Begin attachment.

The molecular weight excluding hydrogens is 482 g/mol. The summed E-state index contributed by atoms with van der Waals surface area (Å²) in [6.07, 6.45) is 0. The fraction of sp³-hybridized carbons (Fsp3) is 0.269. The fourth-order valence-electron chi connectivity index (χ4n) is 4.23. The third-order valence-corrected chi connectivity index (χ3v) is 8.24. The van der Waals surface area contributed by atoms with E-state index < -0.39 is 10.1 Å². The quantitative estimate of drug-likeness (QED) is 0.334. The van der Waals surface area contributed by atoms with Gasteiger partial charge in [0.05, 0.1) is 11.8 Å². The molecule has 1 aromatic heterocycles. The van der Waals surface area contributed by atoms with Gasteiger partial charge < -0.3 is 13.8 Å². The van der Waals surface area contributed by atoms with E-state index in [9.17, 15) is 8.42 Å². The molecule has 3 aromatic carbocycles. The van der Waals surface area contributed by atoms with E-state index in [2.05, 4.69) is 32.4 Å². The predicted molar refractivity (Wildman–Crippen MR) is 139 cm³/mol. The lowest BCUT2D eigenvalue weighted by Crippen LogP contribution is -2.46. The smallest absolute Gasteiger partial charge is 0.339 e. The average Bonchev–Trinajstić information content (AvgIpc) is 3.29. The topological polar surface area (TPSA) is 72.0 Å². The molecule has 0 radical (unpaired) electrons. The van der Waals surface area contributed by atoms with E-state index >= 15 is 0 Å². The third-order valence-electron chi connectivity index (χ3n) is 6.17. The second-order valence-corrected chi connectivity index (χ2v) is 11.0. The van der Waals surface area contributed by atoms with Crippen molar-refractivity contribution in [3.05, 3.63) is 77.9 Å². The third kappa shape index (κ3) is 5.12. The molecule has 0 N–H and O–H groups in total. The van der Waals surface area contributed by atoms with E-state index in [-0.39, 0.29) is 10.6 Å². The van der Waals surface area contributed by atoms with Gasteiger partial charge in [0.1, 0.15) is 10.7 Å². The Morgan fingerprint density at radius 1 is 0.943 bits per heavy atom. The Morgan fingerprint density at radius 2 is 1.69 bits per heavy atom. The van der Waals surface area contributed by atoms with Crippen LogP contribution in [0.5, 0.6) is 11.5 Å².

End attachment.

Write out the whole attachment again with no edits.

The molecular weight excluding hydrogens is 482 g/mol. The summed E-state index contributed by atoms with van der Waals surface area (Å²) in [6.07, 6.45) is 0. The fraction of sp³-hybridized carbons (Fsp3) is 0.269. The fourth-order valence-electron chi connectivity index (χ4n) is 4.23. The third-order valence-corrected chi connectivity index (χ3v) is 8.24. The van der Waals surface area contributed by atoms with E-state index < -0.39 is 10.1 Å². The quantitative estimate of drug-likeness (QED) is 0.334. The van der Waals surface area contributed by atoms with Gasteiger partial charge in [0.05, 0.1) is 11.8 Å². The molecule has 1 aromatic heterocycles. The van der Waals surface area contributed by atoms with Gasteiger partial charge < -0.3 is 13.8 Å². The van der Waals surface area contributed by atoms with E-state index in [9.17, 15) is 8.42 Å². The molecule has 3 aromatic carbocycles. The van der Waals surface area contributed by atoms with E-state index in [2.05, 4.69) is 32.4 Å². The predicted molar refractivity (Wildman–Crippen MR) is 139 cm³/mol. The lowest BCUT2D eigenvalue weighted by Crippen LogP contribution is -2.46. The smallest absolute Gasteiger partial charge is 0.339 e. The average Bonchev–Trinajstić information content (AvgIpc) is 3.29. The topological polar surface area (TPSA) is 72.0 Å². The molecule has 0 radical (unpaired) electrons. The van der Waals surface area contributed by atoms with E-state index >= 15 is 0 Å². The third-order valence-electron chi connectivity index (χ3n) is 6.17. The second-order valence-corrected chi connectivity index (χ2v) is 11.0. The van der Waals surface area contributed by atoms with Crippen molar-refractivity contribution in [3.05, 3.63) is 77.9 Å². The third kappa shape index (κ3) is 5.12. The molecule has 0 N–H and O–H groups in total. The van der Waals surface area contributed by atoms with E-state index in [-0.39, 0.29) is 10.6 Å². The van der Waals surface area contributed by atoms with Gasteiger partial charge in [0.1, 0.15) is 10.7 Å². The Morgan fingerprint density at radius 1 is 0.943 bits per heavy atom. The Morgan fingerprint density at radius 2 is 1.69 bits per heavy atom. The van der Waals surface area contributed by atoms with Crippen LogP contribution in [0.5, 0.6) is 11.5 Å².